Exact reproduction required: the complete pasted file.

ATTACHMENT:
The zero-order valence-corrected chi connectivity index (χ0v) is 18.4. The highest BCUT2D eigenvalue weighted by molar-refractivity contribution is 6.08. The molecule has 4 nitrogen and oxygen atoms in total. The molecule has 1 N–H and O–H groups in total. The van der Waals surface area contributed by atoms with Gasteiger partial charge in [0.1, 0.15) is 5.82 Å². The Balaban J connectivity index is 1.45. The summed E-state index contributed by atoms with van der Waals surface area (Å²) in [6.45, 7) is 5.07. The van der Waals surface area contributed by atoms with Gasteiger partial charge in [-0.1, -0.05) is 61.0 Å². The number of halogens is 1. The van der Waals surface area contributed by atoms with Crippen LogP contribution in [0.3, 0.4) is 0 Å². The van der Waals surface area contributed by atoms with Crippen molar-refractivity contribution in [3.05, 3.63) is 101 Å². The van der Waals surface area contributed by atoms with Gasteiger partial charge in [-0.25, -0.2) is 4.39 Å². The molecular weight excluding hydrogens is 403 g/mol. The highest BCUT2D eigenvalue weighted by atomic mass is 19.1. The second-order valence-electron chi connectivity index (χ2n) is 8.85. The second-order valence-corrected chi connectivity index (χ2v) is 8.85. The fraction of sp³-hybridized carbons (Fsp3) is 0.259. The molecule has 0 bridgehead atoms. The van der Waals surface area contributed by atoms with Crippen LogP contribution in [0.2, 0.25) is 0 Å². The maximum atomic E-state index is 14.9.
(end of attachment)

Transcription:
The zero-order valence-corrected chi connectivity index (χ0v) is 18.4. The highest BCUT2D eigenvalue weighted by molar-refractivity contribution is 6.08. The molecule has 4 nitrogen and oxygen atoms in total. The molecule has 1 N–H and O–H groups in total. The van der Waals surface area contributed by atoms with Gasteiger partial charge in [0.1, 0.15) is 5.82 Å². The Balaban J connectivity index is 1.45. The summed E-state index contributed by atoms with van der Waals surface area (Å²) in [6.45, 7) is 5.07. The van der Waals surface area contributed by atoms with Gasteiger partial charge in [-0.1, -0.05) is 61.0 Å². The number of halogens is 1. The van der Waals surface area contributed by atoms with Crippen LogP contribution in [0.3, 0.4) is 0 Å². The van der Waals surface area contributed by atoms with Crippen molar-refractivity contribution in [3.05, 3.63) is 101 Å². The van der Waals surface area contributed by atoms with Gasteiger partial charge in [-0.25, -0.2) is 4.39 Å². The molecular weight excluding hydrogens is 403 g/mol. The highest BCUT2D eigenvalue weighted by atomic mass is 19.1. The second-order valence-electron chi connectivity index (χ2n) is 8.85. The second-order valence-corrected chi connectivity index (χ2v) is 8.85. The fraction of sp³-hybridized carbons (Fsp3) is 0.259. The molecule has 0 bridgehead atoms. The van der Waals surface area contributed by atoms with Crippen LogP contribution in [0.2, 0.25) is 0 Å². The maximum atomic E-state index is 14.9.